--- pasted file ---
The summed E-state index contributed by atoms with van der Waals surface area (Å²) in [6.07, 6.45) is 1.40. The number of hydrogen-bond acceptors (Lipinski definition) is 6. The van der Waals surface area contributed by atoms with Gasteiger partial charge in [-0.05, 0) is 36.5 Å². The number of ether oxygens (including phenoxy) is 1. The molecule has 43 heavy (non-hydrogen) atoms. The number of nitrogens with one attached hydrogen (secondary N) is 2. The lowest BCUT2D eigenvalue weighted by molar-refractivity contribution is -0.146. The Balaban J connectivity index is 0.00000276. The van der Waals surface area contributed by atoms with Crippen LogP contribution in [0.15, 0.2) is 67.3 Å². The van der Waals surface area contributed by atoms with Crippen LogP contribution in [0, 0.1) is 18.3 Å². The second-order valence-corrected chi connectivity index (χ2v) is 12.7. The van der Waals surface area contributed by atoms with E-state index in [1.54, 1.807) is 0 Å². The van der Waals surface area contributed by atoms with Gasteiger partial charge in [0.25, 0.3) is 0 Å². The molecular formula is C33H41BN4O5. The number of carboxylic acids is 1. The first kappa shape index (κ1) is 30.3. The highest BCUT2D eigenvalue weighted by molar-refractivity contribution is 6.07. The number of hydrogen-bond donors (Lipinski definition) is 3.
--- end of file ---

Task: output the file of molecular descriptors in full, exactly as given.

The summed E-state index contributed by atoms with van der Waals surface area (Å²) in [6.07, 6.45) is 1.40. The number of hydrogen-bond acceptors (Lipinski definition) is 6. The van der Waals surface area contributed by atoms with Gasteiger partial charge in [-0.05, 0) is 36.5 Å². The number of ether oxygens (including phenoxy) is 1. The molecule has 43 heavy (non-hydrogen) atoms. The number of nitrogens with one attached hydrogen (secondary N) is 2. The lowest BCUT2D eigenvalue weighted by molar-refractivity contribution is -0.146. The Balaban J connectivity index is 0.00000276. The van der Waals surface area contributed by atoms with Crippen LogP contribution in [0.15, 0.2) is 67.3 Å². The van der Waals surface area contributed by atoms with Crippen LogP contribution in [0, 0.1) is 18.3 Å². The second-order valence-corrected chi connectivity index (χ2v) is 12.7. The van der Waals surface area contributed by atoms with E-state index in [1.54, 1.807) is 0 Å². The van der Waals surface area contributed by atoms with Gasteiger partial charge in [0.25, 0.3) is 0 Å². The molecular formula is C33H41BN4O5. The number of carboxylic acids is 1. The first kappa shape index (κ1) is 30.3. The highest BCUT2D eigenvalue weighted by molar-refractivity contribution is 6.07. The number of hydrogen-bond donors (Lipinski definition) is 3.